I first met Greg from Sippity Sup at Camp Blogaway a little over three years ago. He was already an established food blogger and Kitchy was barely a year old. We hit it off immediately. He had a lot of great advice, especially when it came to light boxes and photography because if you go to his website you’ll see some of the prettiest photos in the food blogging community. But the one subject we really bonded over was alcohol.
See, Greg’s as big a fan of cocktails as I am, especially the classics. So, when Greg put out his second cook book focusing on cocktails, I knew I needed to get a copy. He not only sent me one, but promised that my readers could get one as well. And are you in for a treat.
This cook book isn’t like other cocktail books out there. It’s made up of a variety of drinks that are both classics and newbies. Some are created by the author, a few are classics and others are from some of Henry’s favorite bartenders across the country. But what makes this book especially unique is that it’s not broken down by alcohol. That’s right there’s no gin or vodka chapters. Instead, this book breaks down the cocktails according to flavor. Of course there’s sour and strong (two of my favorites) but there’s also the more unusual headings of spicy, herbal and smoky.
My favorite chapter however, has got to be the umami chapter. What exactly is umami? According to Henry, it’s when certain amino acids combine to “make things taste more intense, more rounded (and hence) more complete.” Things like soy sauce, miso, shellfish, toasted nuts and even anchovies are classic umami flavor boosters. A classic umami cocktail? Why the Bloody Mary of course. Since I’ve already posted a Bloody Mary recipe though, I thought I’d try something new.
I found my drink of choice (a classic of course) in the Rich chapter. While rich to me usually means sweet and heavy, Henry is quick to point out that a rich drink doesn’t need to be “sweet and cloying”. A cocktail can be rich by simply adding eggs or cream to turn it into a thick, and utterly delightful concoction. Eggs and cream were actually used frequently during the Prohibition to hide impurities found in cheaper alcohols like bathtub gin. But today’s Alexander doesn’t have a single impurity in it, especially if you use a high end gin. It’s just a delightful after dinner drink that could be served with a chocolate dessert or all by itself.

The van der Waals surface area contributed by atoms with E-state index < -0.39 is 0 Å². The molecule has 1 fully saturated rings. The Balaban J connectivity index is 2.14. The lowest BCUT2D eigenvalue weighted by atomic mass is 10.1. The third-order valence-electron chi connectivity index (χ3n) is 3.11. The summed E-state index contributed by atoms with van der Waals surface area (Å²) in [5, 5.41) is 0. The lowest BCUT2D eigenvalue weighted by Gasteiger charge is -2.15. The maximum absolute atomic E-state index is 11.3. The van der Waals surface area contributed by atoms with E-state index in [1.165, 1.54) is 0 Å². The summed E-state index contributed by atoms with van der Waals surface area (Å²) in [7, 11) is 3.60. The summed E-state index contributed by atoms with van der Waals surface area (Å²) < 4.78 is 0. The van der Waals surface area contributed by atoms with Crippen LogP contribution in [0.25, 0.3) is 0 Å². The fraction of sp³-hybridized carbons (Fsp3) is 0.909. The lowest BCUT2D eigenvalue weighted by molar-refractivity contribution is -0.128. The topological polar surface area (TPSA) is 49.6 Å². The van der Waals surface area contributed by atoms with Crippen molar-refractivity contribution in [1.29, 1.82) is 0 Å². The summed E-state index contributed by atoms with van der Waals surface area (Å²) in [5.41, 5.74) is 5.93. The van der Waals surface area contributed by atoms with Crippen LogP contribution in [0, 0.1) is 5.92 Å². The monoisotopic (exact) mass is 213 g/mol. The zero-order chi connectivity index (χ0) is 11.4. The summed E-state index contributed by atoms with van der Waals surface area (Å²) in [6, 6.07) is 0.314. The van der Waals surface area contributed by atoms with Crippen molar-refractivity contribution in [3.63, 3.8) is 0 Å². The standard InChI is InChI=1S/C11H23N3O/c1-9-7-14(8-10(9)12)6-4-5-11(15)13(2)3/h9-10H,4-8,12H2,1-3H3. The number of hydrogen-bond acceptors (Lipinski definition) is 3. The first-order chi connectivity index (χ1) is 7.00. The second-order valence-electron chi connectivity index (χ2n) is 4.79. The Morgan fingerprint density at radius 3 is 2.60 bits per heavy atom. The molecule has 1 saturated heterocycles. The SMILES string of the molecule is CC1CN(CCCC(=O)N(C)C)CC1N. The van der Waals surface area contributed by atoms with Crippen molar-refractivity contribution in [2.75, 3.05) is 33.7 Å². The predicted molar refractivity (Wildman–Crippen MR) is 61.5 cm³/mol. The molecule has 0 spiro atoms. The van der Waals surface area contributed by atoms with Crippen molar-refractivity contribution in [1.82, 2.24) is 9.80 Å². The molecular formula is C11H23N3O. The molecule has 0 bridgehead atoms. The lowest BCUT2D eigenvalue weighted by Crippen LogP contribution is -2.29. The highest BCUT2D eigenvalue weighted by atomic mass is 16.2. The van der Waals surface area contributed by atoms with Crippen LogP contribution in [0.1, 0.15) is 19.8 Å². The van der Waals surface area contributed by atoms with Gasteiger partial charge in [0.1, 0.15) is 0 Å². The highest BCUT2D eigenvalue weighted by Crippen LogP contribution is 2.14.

And now that your mouth is watering, I have some good news: I happen to have one of these awesome books to give away.
HERE’S HOW YOU WIN: (Main entry required.) All you have to do is leave me a comment telling me what your favorite cocktail is. It doesn’t have to be a classic, just what you usually order when you go to a bar.
Want extra entries?
Each item you do will get you one chance to win (for a total of five chances). If you already do any of these things they do count! So make sure to leave a separate comment for each item.
- Follow @kitchycooker on Twitter and tweet the following with a link back in the comments to your tweet: “I just entered to win Savory Cocktails from @kitchycooker and @sippitysup. Have you? http://www.kitchycooking.com/2013/09/the-alexander-and-a-giveaway/
- Like my facebook page.
- Like Sippity Sup’s facebook page.
- Subscribe to the Kitchy Cooking RSS feed.
The Fine Print
- This giveaway is only open to residents of the 50 United States. (Sorry, shipping to Europe and Canada’s pricey.)
- Giveaway will end on Friday, Sepetember 27th at 11:59 pm PST. One winner with a valid entry will be chosen via a random number generator at random.org. The winner will then be notified via the e-mail they provide when they leave a comment.
- Winner has until September 30th at 10 pm PST to claim their prize or I’ll pick another winner.
Now that I’ve laid out all the nitty gritty details, here’s what you’ve all been waiting for – the recipe for this delectable cocktail.
- 1 oz. dry gin
- 1 oz. white crème de cacao
- 1 oz. heavy cream
- Pour all the ingredients into a cocktail shaker. Add ice. Shake vigorously until frothy.
- Double-strain the cocktail through a wire-mesh sieve into a chilled cocktail glass and serve.